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Sphere/cone volume problem

  • Thread starter th0rbahn
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  • #1
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Here is an assigned problem:
http://www.stfx.ca/academic/mathcs/courses/calculus/Current_Projects/PROJECT%20I%20Spring%202007.doc [Broken]

As it is a problem for my integral calculus class, I assume some integral calculus would be required to solve it, possibly dealing with the rate of change of the sphere as it descends down into the cone, but I'm not sure.

I'm not exactly looking for a complete solution, more of a thought process that would lead me in the right direction. Any help or thoughts on this is appreciated.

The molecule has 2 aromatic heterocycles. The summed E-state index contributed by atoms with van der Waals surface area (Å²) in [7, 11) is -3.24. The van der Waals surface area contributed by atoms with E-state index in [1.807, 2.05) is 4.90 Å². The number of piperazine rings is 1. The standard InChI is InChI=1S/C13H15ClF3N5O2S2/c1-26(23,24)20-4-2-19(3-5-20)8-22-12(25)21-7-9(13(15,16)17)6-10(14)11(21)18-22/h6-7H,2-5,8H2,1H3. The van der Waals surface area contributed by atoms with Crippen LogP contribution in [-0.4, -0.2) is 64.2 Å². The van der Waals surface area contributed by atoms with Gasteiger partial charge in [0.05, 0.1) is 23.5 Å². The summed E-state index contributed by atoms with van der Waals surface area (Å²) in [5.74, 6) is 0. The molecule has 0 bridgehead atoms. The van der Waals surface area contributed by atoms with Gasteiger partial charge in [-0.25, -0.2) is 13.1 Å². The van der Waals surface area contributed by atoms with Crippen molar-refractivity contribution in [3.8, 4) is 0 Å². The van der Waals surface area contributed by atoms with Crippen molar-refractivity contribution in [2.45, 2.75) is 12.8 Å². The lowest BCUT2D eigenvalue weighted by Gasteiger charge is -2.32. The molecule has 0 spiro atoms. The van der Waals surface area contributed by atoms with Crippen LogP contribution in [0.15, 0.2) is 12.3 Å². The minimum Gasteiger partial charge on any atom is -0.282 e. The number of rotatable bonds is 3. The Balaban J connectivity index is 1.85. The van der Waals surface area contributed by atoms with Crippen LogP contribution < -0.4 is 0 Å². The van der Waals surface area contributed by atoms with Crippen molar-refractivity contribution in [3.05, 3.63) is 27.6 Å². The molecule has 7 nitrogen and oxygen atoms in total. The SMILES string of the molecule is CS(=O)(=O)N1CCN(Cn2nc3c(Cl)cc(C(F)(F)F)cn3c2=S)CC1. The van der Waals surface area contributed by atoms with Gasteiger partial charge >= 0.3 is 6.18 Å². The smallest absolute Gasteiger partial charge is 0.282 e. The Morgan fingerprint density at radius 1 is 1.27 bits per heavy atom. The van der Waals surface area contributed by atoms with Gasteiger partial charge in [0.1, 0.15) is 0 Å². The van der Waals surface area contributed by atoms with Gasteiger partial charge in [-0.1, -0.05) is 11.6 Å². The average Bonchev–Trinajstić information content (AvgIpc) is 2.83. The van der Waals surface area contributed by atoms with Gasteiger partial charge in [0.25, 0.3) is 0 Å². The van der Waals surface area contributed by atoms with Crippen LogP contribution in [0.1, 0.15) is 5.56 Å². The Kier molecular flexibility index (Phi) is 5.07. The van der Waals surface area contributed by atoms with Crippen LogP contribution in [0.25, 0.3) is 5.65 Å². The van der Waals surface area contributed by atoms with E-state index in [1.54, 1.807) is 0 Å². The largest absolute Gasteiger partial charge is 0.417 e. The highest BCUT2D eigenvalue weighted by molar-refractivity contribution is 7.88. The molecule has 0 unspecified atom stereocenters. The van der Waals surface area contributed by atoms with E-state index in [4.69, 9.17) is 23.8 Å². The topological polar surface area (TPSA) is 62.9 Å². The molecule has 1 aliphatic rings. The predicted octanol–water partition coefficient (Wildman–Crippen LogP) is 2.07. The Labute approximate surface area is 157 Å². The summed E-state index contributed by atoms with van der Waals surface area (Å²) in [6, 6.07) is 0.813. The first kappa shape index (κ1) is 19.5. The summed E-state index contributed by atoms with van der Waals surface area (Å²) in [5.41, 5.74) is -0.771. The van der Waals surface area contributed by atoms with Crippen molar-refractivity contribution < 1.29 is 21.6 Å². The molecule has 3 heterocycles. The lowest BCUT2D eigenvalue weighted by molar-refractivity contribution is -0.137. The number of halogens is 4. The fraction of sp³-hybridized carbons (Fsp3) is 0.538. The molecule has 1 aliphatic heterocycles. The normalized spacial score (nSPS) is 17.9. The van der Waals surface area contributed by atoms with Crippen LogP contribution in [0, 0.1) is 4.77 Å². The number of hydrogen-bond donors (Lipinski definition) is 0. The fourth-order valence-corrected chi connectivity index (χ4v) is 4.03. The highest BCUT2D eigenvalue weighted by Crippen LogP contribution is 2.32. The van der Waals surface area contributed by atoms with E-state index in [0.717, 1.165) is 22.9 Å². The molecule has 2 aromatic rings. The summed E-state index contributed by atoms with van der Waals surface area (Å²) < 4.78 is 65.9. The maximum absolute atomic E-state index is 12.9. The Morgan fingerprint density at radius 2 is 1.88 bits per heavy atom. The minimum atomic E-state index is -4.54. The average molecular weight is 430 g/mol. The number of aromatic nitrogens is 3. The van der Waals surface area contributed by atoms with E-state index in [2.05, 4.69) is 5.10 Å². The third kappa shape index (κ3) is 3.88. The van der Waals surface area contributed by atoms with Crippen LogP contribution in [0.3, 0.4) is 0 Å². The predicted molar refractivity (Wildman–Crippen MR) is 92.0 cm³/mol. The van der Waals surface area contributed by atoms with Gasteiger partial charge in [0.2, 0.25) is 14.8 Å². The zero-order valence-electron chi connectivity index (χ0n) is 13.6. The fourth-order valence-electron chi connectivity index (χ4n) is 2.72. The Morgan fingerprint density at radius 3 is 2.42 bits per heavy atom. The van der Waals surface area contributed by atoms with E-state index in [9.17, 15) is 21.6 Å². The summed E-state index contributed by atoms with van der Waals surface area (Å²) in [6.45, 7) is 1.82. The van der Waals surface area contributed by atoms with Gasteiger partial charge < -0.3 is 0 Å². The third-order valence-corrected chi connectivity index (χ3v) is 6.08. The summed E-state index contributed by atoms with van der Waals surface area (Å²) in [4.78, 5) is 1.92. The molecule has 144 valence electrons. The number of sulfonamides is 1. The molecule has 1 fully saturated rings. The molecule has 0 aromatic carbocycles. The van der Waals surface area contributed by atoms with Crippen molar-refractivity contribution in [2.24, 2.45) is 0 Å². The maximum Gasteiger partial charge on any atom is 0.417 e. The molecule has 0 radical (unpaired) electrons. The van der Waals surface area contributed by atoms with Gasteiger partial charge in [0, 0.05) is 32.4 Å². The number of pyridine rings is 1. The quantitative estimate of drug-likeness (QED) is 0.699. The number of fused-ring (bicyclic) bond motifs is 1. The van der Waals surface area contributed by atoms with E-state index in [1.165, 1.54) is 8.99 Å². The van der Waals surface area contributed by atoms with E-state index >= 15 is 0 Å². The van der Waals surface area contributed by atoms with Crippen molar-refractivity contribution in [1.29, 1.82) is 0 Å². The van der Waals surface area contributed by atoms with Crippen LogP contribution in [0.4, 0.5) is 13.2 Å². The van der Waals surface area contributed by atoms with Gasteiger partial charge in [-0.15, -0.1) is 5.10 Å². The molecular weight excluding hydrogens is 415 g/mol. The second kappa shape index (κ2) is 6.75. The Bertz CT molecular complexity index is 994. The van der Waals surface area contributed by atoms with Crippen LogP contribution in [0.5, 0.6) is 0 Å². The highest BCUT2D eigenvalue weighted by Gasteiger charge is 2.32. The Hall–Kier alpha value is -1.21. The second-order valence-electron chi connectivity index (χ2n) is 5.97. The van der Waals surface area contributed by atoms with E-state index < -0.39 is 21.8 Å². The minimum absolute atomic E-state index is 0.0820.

Thanks.
 
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  • #2
AKG
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Case 1: the whole ball goes in.
If the ball has radius R, it displaces a volume of water of [itex]\frac{4}{3}\pi R^3[/itex].

Case 2: the whole ball doesn't go in, but at least half does.
Let R be the radius of the ball. Part of the ball sticks out above the opening of the cone. Say the part that sticks out above has volume v. Then the amount of water displaced is [itex]\frac{4}{3}\pi R^3 - v[/itex]. You need to find an expression for v in terms of R, h, and r, where h and r are the height and radius of the cone, respectively.

Case 3: less than half the ball goes in.
The idea is the same as case 2, but the expression for v will be different.
 
  • #3